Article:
When you work outdoors, at long distances, or both, two things need to happen for a laser distance meter (LDM) to work. First, you need to see what the laser beam is actually hitting, and second, the laser measuring "module" needs to receive enough laser signal to get a reading. We'll address laser aiming and visibility in this post and we'll come back to the measurement module in a future post.
There are 4 ways to make your laser spot more visible:
1. Select a light colored target: It's easier to see the laser point at distance against a lighter colored background. Sounds easy—and it is—but it just isn’t possible in a lot of cases.
LDMs are often used to measure in dangerous or inaccessible locations. Let’s say you’re a traffic engineer and need to verify the width of a roadway. If the retaining wall on the other side is made of metal, it’s just not practical or simple to stop traffic and walk across the highway to tape a white piece of paper to the other side.
2. Red laser enhancement glasses: These glasses make the laser beam appear brighter by reducing the ambient light that enters your eyes and filtering for the red light from the laser. The result is that the red beam appears brighter, while the surrounding area seems slightly darker.
Though these laser glasses effectively increase the brightness of red laser spot, there is no guarantee that they will enable you to see the red laser spot in all lighting conditions. Do not confuse these with Laser SAFETY Glasses, which do exactly the opposite. Laser safety glasses allow ambient light and BLOCK the red laser light frequency.
Cost: from €5 to €30 depending on quality
3. LDM with a built-in Optical Viewfinder: Leica Geosystems offered an optical viewfinder soon after launching the first laser distance meter in 1993, so these have been around almost as long as the handheld laser distance meter itself.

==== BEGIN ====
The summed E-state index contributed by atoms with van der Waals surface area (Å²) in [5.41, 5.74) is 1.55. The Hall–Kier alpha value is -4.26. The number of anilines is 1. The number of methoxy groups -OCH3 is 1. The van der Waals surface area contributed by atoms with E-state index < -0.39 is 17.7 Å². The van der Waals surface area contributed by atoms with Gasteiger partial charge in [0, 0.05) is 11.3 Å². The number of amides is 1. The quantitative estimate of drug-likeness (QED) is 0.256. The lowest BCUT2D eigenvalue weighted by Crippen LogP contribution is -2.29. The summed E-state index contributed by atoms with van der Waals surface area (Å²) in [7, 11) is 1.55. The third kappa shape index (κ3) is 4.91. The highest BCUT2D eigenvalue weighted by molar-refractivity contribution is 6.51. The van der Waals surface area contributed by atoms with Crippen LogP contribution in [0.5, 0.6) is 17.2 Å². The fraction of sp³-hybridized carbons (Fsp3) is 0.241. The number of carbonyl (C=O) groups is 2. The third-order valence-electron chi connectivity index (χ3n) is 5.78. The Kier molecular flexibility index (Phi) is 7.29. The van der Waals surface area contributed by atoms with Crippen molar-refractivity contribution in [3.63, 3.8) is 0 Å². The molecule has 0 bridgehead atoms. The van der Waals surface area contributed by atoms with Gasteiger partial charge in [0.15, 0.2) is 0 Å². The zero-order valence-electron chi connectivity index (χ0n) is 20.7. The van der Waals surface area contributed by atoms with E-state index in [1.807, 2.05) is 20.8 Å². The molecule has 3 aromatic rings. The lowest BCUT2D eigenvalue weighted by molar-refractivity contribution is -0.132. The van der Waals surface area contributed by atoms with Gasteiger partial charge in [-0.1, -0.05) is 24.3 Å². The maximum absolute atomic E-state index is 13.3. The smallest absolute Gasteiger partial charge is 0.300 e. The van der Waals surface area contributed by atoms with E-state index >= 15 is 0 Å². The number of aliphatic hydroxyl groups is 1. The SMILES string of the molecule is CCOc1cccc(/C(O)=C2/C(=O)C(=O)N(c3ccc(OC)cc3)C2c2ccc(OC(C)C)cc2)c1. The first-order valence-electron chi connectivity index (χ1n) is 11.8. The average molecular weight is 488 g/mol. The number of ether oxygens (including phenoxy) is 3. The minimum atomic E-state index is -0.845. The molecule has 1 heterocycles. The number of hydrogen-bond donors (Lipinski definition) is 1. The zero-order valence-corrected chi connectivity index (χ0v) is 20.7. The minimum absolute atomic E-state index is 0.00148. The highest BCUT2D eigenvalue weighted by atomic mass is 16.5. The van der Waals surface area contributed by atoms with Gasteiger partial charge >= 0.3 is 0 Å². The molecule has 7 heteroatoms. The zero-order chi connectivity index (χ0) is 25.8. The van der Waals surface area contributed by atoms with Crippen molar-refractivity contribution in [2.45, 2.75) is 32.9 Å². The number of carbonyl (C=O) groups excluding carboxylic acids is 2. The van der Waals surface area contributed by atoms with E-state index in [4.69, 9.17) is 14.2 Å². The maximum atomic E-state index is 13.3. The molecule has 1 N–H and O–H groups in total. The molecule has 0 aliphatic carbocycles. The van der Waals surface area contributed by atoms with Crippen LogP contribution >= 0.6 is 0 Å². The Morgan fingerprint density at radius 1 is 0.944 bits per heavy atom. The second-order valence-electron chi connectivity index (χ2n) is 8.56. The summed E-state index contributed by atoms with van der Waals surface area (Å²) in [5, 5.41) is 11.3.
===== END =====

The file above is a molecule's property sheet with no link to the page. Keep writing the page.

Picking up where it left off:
In 2003, the first built-in optical viewfinder was introduced in the Leica DISTO Classic 5 with 2x zoom (shown in the photo). This option was extremely popular and more affordable than an external viewfinder.
Cost: Built into non-Leica LDMs that start at ~ €265
4. LDM with a digital pointfinder: This has been an option since 2006 when the first LDMs that integrated digital camera and zoom technology hit the market.
The early digital viewfinders used 16 shade greyscale displays with 3x zoom but had a slow response. In 2009, the Leica DISTO D5 (pictured) was introduced with the world’s first color digital pointfinder and 4x zoom.
A major limitation of optical viewfinders is that you have to look into the viewfinder and away from the keyboard. The modern digital pointfinder display shows the target, just like the display on a good digital camera, and can be zoomed up to 4x. No stooping over or squinting into the side of the LDM. Just look at the sharp color display to see your measurement point in the crosshairs.
The different zoom stages in the device enable the user to zoom in on the target. The field of view, or the visible area in the display, on the digital viewfinder for a target 65' from the LDM with the integrated pointfinder in the Leica DISTO D510 (E7500i), D810 touch and S910 is documented below. The D810 touch also includes a wide-angle view camera.
(The spots on the 4x zoom picture to the right are the detailed texture of the stucco from 60’ away, not speckle on the display.)
There you have it! Four ways to save time, money, or both to improve your ability to work outdoors with your laser distance meter. My personal thoughts on the topic? When it comes to tools to do my work, I never regret buying something of good quality and almost always regret buying old technology, even at a bargain price.
Special thanks to Diane Auer, LDM Product Manager at Leica Geosystems, Heerbrugg, Switzerland for her support writing this.